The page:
No News Is The Worst News
It's been one of the slowest news weeks of the year, which means it's been one of my busiest weeks of the year.
Let me explain: when a week has a lot of big news, it's easy to find topics to cover, and my job is a breeze. When it's a slow news week, finding content is torture. Summer has been the slow season for as long as most can remember (that's why the default lead story on the news every summer night is the weather), and the summer-fall transitional weeks are the news nadir for the year. Nothing is happening.
While trawling the Internet floor for treasure and pearls, a lot of things turn up that are interesting, possibly even useful, but not headline (or Headlines) worthy. Still, just becuase we don't run it doesn't mean no one wants to read it. Here are a few of the articles that didn't make it into our newsletters this month that I thought may be of interest.
Writing Lessons Learned from Social Media - "Like a good PR or elevator pitch, an effective tweet, Facebook status update or Google+ post is compelling, finely-crafted, tightly-edited and impossible to ignore. Social networks are a great place to test messages and hone your writing to the sharpest of points."
PR Newswire's vice president of social media, Sarah Skerik, discusses some of the insights she's gleaned about writing for various social media services, and how to tailor your message to a variety of audiences. Online writing is still a relatively new phenomenon, with social media being the latest wrinkle, and a lot of the ground rules and best practices are still up for debate. Skerik's brief analysis hews closely to what I think makes sense, and offers great tips for anyone looking to start or expand their social media presence.
How Retailers Use Marketing Tricks to Manipulate What You Buy - "I discovered the 32GB iPad is the most popular model. Marketers at Apple knew this would be the case long before the iPad ever hit the market. This isn't because the 32GB meets the average consumer's needs the best. It's because Apple knows when consumers are presented with three options and have to make a relatively uninformed choice, caution steers them to the middle."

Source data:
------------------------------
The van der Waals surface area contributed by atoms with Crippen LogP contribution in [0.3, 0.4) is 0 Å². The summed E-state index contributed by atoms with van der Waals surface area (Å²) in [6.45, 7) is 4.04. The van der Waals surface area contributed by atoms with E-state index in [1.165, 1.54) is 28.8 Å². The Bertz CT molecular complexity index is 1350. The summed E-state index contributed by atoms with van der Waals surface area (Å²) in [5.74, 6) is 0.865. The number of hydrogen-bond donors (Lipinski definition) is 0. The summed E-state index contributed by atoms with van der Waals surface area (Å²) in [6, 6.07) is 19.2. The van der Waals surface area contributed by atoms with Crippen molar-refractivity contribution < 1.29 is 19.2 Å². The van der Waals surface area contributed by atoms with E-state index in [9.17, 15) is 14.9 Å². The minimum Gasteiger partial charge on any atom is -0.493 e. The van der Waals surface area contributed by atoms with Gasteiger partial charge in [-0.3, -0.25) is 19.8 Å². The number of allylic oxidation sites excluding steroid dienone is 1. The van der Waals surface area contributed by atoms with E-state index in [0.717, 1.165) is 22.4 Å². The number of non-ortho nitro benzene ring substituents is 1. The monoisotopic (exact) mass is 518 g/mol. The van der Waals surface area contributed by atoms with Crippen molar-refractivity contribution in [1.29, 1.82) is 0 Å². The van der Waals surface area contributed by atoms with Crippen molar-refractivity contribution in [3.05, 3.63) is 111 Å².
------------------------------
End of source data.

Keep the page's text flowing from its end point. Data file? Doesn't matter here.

From coffee cup sizes to real estate prices, every aspect of the selling experience has been analyzed, refined and targeted toward a specific goal: to get your money. This article from Alaska's Fairbanks Daily News-Miner takes a look at the psychology behind the marketing decisions of such companies as Apples, Starbucks and the mom-and-pop store down the road. It may be old news to many of you, but it's helpful to get a refresher in price presentation. Although the article makes specific mention of retail, the principles readily translate to promotional products and just about any other sales-based industry.
The Secret Language Code - "Remarkably, how people used pronouns was correlated with almost everything I studied. For example, use of first-person singular pronouns (I, me, my) was consistently related to gender, age, social class, honesty, status, personality, and much more. Although the findings were often robust, people in daily life were unable to pick them up when reading or listening to others. It was almost as if there was a secret world of pronouns that existed outside our awareness."
This is venturing into some deep linguistic nerd territory, but for anyone interested in the psychology of language and how to use it toward persuasive ends, it's fascinating. Scientific American interviews James Pennebaker, chair of the department of psychology at the University of Texas at Austin, about his research into language use and human psychology. Using computer models, Pennebaker analyzed texts from numerous eras, locations and languages, and found that the use of pronouns like "I," "he" and "who" had a number of social correlations and implications. What really jumped out to me was this quote: "Basically, we discovered that in any interaction, the person with the higher status uses I-words less (yes, less) than people who are low in status." Interesting stuff, and potentially useful to know on your next sales call.